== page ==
Abiogenesis refers to scientific hypotheses about how cellular life may have arisen in a non-magical way. It is an intriguing but still developing field. With the caveat that there are many intriguing things going on, it is fair to say that we simply do not know how life originated.

Abiogenesis should absolutely not be confused with the theory of evolution, which is a strong, very-well established theory that explains the diversity and relatedness (but not origin) of cellular life on earth, and post-cellular replicators such as viruses.

So, William Dembski is welcome to reference us, but it is purely his interpretation – it is not our intention to argue for evolution or for ID, or even to implicitly support either argument.

I am surprised at your relaxed attitude toward this.

Not only is William Dembski a highly polarizing and controversial figure, strongly criticized by the scientific community, but the only known effort to actually his works as science led to the “Kitzmiller vs Dover” case of 2005 http://en.wikipedia.org/wiki/Kitzmiller_v_Dover, in which it was affirmed that the version of “intelligent desgin” with which he is associated is sectarian rather than scientific in nature.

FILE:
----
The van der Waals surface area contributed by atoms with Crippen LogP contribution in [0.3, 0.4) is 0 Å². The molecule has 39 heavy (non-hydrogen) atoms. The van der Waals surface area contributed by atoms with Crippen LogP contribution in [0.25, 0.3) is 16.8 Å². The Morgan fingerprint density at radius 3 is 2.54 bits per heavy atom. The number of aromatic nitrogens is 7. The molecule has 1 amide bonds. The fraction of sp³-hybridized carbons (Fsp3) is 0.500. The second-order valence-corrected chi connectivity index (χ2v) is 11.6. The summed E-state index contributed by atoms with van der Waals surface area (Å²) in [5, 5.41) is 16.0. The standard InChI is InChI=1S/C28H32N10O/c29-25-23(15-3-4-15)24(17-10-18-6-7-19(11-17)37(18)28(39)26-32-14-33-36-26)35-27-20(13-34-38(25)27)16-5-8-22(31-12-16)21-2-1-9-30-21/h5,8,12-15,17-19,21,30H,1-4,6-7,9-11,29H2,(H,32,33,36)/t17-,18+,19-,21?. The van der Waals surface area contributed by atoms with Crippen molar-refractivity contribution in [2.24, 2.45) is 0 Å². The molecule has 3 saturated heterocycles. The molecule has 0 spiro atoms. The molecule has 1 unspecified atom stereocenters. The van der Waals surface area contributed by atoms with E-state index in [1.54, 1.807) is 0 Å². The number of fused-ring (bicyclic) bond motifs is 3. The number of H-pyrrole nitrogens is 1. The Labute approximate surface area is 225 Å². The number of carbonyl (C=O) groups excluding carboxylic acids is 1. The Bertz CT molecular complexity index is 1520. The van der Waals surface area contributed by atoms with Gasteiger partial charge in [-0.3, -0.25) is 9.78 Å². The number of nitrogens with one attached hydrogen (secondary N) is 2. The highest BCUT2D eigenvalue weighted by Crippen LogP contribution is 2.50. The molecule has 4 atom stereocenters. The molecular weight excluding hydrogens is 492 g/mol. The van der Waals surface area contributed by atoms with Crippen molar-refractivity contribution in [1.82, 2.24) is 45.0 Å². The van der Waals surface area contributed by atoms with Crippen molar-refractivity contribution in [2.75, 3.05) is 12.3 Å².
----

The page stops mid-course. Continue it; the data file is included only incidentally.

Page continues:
It does appear that the once secretive identity of the “intelligent designer” has now been divulged. It is a platypus and christians world-wide have been worshiping this platypus, unbeknownst to them of course.

Mike said:

July blog entry:

Just this morning, jayisgames.com (http://jayisgames.com/archives/2010[…]ellcraft.php), one of the biggest Flash game review websites, featured a very positive review of CellCraft on their front page!

I’ve done consulting for jayisgames. You can see some technology that I developed for PT on display there.

DavidK said -

It is a platypus and christians world-wide have been worshiping this platypus, unbeknownst to them of course

You assume that the designer platypus is liberal and ecumenical. If only they were so lucky.